China’s Ministry of Commerce (MOFCOM) announced on Friday that it will impose anti-dumping duties from 116.2 percent to 218.4 percent on imported Australian wine. The ruling, which takes effect on Sunday, will last five years.
Industry insiders said that Australian wine in the Chinese market could fall after the ruling, as it had seen at least a reduction of 20 percent in market share since November when the preliminary anti-dumping rate of up to 212 percent was announced. Some wine agencies have also voluntarily suspended importing Australian wine in recent months and turned to alternatives such as Italian wine.
As deteriorating political relations are weighing not only wine but also barley and timber, analysts also warned that Canberra should take more concrete steps to improve ties before it is too late.
According to the ruling, dumping and subsidies have occurred in imported Australian wine, which caused substantial damage to the Chinese wine industry. The anti-dumping rate is between 116.2 percent and 218.4 percent, and the subsidies rate between 6.3 percent and 6.4 percent.
To avoid double taxation, MOFCOM will drop the anti-subsidy measures. The decision came after anti-dumping and anti-subsidy investigations on Australian wine, which started in August 2020, on the application of domestic wine producers. The investigations were conducted “strictly based on relevant Chinese laws and WTO rules,” MOFCOM said.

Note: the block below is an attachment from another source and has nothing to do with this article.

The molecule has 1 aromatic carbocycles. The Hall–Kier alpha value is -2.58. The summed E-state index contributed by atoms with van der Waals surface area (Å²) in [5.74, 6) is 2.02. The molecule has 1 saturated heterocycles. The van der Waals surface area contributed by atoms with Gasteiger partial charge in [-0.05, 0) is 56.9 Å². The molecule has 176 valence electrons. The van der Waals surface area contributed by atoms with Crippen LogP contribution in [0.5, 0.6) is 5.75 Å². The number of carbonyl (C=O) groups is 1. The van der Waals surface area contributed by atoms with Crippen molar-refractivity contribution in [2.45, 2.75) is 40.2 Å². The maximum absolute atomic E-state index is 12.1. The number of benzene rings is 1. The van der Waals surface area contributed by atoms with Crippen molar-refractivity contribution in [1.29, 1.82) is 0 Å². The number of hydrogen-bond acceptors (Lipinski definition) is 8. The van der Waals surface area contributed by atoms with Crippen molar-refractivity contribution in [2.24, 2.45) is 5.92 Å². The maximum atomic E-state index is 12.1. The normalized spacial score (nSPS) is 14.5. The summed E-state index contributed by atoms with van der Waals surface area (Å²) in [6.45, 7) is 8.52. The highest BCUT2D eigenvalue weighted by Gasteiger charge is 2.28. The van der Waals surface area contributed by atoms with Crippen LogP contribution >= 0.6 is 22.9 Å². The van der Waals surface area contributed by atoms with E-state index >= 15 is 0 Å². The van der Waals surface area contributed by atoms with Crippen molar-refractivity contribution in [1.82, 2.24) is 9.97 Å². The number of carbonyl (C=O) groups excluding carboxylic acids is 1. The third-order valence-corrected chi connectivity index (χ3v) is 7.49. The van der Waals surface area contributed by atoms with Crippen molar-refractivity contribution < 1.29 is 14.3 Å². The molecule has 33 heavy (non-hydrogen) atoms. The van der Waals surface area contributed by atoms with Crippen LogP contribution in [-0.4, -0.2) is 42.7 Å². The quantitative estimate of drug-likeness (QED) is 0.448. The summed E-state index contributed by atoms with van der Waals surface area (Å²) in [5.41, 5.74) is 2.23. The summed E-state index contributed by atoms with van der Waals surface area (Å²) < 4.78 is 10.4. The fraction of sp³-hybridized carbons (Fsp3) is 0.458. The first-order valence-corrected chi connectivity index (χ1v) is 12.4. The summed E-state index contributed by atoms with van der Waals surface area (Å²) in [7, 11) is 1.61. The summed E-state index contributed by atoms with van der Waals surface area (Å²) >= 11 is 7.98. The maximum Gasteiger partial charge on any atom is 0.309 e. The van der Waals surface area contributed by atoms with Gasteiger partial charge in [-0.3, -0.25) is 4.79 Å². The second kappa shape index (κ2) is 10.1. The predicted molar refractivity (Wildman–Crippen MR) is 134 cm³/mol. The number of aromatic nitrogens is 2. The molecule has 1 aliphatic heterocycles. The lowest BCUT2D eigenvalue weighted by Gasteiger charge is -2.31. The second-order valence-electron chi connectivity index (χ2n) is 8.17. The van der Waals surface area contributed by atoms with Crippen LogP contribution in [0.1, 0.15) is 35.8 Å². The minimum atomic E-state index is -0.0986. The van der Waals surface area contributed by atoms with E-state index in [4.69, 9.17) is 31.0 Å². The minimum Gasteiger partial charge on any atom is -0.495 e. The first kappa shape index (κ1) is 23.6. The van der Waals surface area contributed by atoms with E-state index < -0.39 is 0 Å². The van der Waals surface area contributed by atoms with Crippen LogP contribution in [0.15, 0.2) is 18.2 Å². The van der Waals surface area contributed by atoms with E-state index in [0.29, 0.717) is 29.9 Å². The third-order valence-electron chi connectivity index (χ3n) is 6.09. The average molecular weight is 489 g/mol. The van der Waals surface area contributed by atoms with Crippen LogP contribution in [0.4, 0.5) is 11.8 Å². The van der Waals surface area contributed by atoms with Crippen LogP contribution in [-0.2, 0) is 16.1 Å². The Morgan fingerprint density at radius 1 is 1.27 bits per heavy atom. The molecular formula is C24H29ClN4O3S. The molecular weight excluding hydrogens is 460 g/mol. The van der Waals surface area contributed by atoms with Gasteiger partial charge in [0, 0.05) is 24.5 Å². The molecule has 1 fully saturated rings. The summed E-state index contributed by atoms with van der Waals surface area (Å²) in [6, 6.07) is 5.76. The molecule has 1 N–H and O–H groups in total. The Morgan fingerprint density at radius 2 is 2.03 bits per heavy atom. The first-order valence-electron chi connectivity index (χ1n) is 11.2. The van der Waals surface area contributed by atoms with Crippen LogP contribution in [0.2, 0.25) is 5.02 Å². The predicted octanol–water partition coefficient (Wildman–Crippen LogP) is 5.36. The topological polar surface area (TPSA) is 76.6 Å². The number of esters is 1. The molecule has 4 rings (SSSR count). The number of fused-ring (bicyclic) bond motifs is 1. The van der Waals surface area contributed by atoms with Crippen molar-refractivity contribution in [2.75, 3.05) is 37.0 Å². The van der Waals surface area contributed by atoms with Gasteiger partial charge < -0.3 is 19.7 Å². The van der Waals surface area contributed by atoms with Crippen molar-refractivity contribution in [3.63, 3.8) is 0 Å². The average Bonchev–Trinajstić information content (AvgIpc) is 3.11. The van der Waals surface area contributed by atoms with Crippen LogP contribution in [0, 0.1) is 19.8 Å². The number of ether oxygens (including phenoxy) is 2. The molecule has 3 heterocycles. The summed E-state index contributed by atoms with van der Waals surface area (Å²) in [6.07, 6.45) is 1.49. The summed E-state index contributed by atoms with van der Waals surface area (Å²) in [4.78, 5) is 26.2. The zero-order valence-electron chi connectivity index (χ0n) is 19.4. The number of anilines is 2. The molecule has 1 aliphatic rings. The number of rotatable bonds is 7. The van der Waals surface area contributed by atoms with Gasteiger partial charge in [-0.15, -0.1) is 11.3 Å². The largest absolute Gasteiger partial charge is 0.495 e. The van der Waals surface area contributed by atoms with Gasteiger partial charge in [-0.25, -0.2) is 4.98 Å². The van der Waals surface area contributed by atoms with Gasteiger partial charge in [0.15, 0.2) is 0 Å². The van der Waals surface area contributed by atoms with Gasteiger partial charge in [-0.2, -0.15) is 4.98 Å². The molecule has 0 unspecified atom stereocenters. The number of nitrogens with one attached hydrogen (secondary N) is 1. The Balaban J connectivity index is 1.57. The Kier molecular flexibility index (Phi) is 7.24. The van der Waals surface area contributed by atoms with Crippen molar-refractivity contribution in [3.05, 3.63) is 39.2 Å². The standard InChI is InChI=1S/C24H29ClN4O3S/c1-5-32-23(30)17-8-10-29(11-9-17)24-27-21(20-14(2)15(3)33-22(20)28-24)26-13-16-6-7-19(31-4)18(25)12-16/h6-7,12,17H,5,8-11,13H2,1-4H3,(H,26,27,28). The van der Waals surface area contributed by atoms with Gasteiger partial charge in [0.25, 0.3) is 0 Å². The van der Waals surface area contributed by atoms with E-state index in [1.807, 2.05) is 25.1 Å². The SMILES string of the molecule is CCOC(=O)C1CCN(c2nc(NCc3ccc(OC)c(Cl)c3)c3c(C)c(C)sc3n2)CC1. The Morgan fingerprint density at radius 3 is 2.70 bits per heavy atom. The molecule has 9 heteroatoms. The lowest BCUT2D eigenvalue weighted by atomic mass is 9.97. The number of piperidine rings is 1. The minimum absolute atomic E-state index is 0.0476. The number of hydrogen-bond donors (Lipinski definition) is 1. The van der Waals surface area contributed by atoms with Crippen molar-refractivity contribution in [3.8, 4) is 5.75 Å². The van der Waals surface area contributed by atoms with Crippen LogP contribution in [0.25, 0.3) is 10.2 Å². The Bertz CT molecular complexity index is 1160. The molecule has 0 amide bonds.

In November, China announced an initial finding, which preliminarily imposed anti-dumping measures, in the form of deposits, on wine imported from Australia. The deposit ranged from 107.1 to 212.1 percent.
A wine trader based in Guangzhou, capital of South China’s Guangdong Province surnamed Fang told the Global Times on Friday that he has not imported wine from Australia since December, after encountering difficulty in customs clearance.
“We now only sell stockpile Australian wine, and we plan to diversify import sources, such as buying more wine from Italy,” Fang said.
He noted that the five-year anti-dumping rate could completely wipe out Australian wine’s competitiveness in the Chinese market. “Small-scale Australian chateaus would eventually lose the Chinese market, while large Australian wine-makers such as Treasury Wine Estates would also be scrambling to survive.”
Yu Lei, chief research fellow at the research center for Pacific island countries of Liaocheng University, told the Global Times that China’s anti-dumping procedures against Australian wine are “reasonable and legitimate” as based on international standards and procedures.
He also urged Australia to be politically independent from the US, and fix its ties with China to prevent bilateral relations from further sinking.
Australian wine exports are highly dependent on the Chinese market. In earlier 2019, China’s free-trade agreement with Australia took effect, which allowed Australian wine to be imported into China without tariffs.
According to Wine Australia, Australian wine exports to the Chinese mainland were worth A$1.28 billion ($9.7 billion) in 2019, accounting for 44 percent of the country’s total wine exports.